More than 20 noted Canadian artists are joining forces to transform a suburban Toronto street with The Leona Drive Project, a landmark collaboration uniting artists, students, developers and place-makers to create a site-specific exhibition running Oct. 22 to 31.
Set in one of Toronto’s oldest inner suburbs, the community of Willowdale in North York, The Leona Drive Project is a unique contemporary art show featuring original installations that address the shifting space of the suburbs. Co-curated by York University film Professor Janine Marchessault (right) and Ontario College of Art & Design (OCAD) Professor Michael Prokopow, the project aims to challenge and expand our understanding of suburban spaces.
The York University-based the Public Access Collective, in collaboration with LOT: Experiments in Urban Research collective, commissioned 18 artist projects for a series of five vacant Leona Drive bungalows slated for demolition by Hyatt Homes, a local developer. The artists are working in a variety of media, including audio, architectural installation, projection, photography, sculpture and performance to create new works for the 10-day exhibition.
Open daily from 1 to 4pm and 6 to 9pm, with artist talks each day at 1 and 6pm, the site is easily accessible by subway – only three blocks from the Sheppard-Yonge station.
The Leona Drive Project artists are The Arbour Lake Sghool, Thomas Blanchard, Daniel Borins + Jennifer Marman, Robin Collyer, Patricio Davila, Christine Davis, Anna Friz, Richard Fung, Michael Graham, John Greyson, David Han, Oliver Husain, Claire Ironside + Angela Iarocci, An Te Liu, Ryan Livingstone, Shana MacDonald + Angela Joosse, Michael Taglieri and Kim Tomczak + Lisa Steele.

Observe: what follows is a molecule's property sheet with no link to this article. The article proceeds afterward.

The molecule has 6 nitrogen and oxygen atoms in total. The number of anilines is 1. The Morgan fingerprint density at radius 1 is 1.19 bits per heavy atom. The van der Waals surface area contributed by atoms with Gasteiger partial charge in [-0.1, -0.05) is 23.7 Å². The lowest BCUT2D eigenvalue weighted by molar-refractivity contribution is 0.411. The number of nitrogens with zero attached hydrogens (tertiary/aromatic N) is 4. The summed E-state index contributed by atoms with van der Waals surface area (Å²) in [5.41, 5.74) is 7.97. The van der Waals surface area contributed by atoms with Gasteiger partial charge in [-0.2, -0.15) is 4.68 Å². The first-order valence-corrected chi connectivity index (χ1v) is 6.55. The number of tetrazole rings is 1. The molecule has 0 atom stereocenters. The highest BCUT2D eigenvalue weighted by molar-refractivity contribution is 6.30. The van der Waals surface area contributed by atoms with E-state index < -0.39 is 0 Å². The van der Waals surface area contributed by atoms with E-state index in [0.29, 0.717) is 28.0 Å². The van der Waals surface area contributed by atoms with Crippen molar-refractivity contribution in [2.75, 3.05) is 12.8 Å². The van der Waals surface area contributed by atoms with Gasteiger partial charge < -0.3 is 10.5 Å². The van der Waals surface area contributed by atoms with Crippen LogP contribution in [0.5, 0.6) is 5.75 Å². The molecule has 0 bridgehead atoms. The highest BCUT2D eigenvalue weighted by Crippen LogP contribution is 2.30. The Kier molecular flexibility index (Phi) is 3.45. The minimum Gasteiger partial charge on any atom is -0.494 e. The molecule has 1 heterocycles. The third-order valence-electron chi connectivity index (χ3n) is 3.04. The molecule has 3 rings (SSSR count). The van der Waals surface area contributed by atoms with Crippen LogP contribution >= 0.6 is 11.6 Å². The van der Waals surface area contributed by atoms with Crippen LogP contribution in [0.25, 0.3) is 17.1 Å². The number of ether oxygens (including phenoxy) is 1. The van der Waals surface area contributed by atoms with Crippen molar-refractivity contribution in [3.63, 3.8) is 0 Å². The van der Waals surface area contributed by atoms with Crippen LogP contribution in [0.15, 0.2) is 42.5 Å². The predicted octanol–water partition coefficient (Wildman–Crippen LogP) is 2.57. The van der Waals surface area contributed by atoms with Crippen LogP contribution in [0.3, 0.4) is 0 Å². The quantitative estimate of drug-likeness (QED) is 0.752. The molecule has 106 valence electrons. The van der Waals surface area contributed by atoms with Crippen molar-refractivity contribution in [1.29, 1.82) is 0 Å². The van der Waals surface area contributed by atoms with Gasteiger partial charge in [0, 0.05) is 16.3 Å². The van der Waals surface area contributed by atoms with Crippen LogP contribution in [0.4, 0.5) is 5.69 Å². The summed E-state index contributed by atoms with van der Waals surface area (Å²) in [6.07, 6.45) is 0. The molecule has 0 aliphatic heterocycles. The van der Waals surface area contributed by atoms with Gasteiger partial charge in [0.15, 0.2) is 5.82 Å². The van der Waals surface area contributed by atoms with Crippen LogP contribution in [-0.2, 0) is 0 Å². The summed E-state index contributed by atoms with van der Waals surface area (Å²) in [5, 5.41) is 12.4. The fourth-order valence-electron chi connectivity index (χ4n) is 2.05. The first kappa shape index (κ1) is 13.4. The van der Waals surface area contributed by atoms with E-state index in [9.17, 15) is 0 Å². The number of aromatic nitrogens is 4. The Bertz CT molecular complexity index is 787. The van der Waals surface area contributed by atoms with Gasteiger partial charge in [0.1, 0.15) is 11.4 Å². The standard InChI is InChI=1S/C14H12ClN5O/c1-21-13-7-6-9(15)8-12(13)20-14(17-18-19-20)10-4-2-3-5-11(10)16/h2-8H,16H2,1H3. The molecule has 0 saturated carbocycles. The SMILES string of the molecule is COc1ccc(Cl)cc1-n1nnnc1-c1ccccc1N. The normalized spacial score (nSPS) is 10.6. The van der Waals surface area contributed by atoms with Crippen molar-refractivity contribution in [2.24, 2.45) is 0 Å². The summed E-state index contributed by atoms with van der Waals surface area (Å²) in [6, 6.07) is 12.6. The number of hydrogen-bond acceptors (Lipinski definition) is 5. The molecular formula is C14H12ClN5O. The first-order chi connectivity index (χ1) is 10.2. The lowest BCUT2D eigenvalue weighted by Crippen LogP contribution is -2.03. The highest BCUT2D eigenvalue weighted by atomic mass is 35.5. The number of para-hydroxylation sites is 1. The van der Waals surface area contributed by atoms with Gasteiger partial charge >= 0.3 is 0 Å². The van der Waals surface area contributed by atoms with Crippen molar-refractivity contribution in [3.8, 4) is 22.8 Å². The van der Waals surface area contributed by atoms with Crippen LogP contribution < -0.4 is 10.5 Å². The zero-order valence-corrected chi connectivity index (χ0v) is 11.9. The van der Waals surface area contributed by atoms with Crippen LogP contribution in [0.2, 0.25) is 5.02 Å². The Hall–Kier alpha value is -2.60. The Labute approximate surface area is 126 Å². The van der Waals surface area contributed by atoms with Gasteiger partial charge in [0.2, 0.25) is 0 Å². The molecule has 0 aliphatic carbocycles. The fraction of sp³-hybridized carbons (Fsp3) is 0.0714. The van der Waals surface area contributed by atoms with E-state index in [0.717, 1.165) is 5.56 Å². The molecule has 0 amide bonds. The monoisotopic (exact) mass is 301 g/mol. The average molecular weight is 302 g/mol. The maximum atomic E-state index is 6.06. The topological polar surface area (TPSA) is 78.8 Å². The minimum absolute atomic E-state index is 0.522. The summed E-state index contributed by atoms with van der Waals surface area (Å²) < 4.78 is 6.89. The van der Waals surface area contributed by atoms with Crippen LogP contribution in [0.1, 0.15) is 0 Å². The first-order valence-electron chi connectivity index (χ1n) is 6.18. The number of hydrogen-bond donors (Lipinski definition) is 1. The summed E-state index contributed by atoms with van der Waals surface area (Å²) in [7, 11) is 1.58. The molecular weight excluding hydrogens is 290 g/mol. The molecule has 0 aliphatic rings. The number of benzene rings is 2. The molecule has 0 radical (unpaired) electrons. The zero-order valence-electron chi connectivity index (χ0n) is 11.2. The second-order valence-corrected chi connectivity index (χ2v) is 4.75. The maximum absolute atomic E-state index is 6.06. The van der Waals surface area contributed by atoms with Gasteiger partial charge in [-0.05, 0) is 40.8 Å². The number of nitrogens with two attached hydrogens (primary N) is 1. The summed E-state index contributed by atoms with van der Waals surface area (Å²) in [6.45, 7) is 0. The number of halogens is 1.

Students from the Claude Watson Arts Program at Earl Haig Secondary School, situated only a few blocks away, will also be involved. Paired with professional artist-mentors, the students will create site-specific installations in the backyards of the houses.
Marchessault and Prokopow are working collaboratively with the artists and students to develop the exhibition, which is specifically designed to engage with the architecture and spatial design of the houses.
Left: One of the houses slated for demolition, pictured on the Leona Drive Project Web site
The exhibition has a strong archival nature, incorporating recorded audio interviews with new and longtime residents of Leona Drive, photographs of Willowdale past and present, and a documentary film about the project and the process behind it by York film Professor Philip Hoffman. After the exhibit, the photos, documents and history collected for the project will be archived online and at York University.
Marchessault, who conceived The Leona Drive Project, is a film professor and Canada Research Chair in Art, Digital Media & Globalization at York. A founding member of both Public Access and LOT, she is also the director of the Visible City Project + Archive, which examines artists’ cultures in the context of globalization. Prokopow, who holds a PhD in history from Harvard University, served as curator at Toronto’s Design Exchange from 2003 to 2007. An associate professor in liberal studies at OCAD, he is a member of the LOT collective.
The Leona Drive Project opening reception takes place on Friday, Oct. 23 from 7 to 10pm. A free shuttle bus will bring visitors from the Toronto International Art Fair (pickup at 7:45pm) and the Gladstone Hotel (pickup at 8pm), with a cocktail reception aboard en route. A special outdoor film screening curated by Pleasure Dome takes place on site at 9pm.
Several additional public programming initiatives round out the exhibition:
- The Leona Drive Project will also offer special events and programs in partnership with the Toronto International Art Fair at the Metro Toronto Convention Centre, including free Leona Drive dossiers with artist statements, concept sketches and photographs, and installations by artists Oliver Husain, An Te Liu and Christine Davis in the fair’s NEXT lounge area.
- Willowdale Councillor John Filion will host a round-table discussion on urban planning in the suburbs Oct. 29 at the North York Public Library.
- A future issue of the journal Public: Art/Culture/Ideas, edited by Marchessault and Prokopow, will be dedicated to The Leona Drive Project, exploring further the issues raised by the exhibition.
Admission to all venues is free. For more information, visit The Leona Drive Project Web site.